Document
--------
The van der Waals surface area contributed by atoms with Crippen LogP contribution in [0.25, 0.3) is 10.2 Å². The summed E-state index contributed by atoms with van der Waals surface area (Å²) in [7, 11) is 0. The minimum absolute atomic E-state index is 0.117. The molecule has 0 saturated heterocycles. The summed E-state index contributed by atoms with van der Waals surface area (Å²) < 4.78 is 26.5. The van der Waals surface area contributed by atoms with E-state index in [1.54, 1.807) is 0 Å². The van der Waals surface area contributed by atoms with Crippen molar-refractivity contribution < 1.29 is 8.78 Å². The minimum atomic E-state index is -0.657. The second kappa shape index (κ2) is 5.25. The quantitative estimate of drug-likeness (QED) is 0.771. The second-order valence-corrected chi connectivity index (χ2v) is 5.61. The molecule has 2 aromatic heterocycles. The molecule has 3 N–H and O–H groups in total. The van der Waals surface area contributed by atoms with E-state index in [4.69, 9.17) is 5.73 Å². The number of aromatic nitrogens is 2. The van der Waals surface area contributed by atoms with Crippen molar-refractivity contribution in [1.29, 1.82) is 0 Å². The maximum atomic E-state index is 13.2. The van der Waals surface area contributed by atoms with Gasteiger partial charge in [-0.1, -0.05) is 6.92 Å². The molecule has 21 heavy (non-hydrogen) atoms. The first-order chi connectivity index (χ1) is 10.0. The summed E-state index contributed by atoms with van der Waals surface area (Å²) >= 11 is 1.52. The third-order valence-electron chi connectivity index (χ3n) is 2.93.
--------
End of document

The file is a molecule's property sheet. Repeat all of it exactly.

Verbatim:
The van der Waals surface area contributed by atoms with Crippen LogP contribution in [0.25, 0.3) is 10.2 Å². The summed E-state index contributed by atoms with van der Waals surface area (Å²) in [7, 11) is 0. The minimum absolute atomic E-state index is 0.117. The molecule has 0 saturated heterocycles. The summed E-state index contributed by atoms with van der Waals surface area (Å²) < 4.78 is 26.5. The van der Waals surface area contributed by atoms with E-state index in [1.54, 1.807) is 0 Å². The van der Waals surface area contributed by atoms with Crippen molar-refractivity contribution < 1.29 is 8.78 Å². The minimum atomic E-state index is -0.657. The second kappa shape index (κ2) is 5.25. The quantitative estimate of drug-likeness (QED) is 0.771. The second-order valence-corrected chi connectivity index (χ2v) is 5.61. The molecule has 2 aromatic heterocycles. The molecule has 3 N–H and O–H groups in total. The van der Waals surface area contributed by atoms with E-state index in [4.69, 9.17) is 5.73 Å². The number of aromatic nitrogens is 2. The van der Waals surface area contributed by atoms with Crippen molar-refractivity contribution in [1.29, 1.82) is 0 Å². The maximum atomic E-state index is 13.2. The van der Waals surface area contributed by atoms with Gasteiger partial charge in [-0.1, -0.05) is 6.92 Å². The molecule has 21 heavy (non-hydrogen) atoms. The first-order chi connectivity index (χ1) is 10.0. The summed E-state index contributed by atoms with van der Waals surface area (Å²) >= 11 is 1.52. The third-order valence-electron chi connectivity index (χ3n) is 2.93.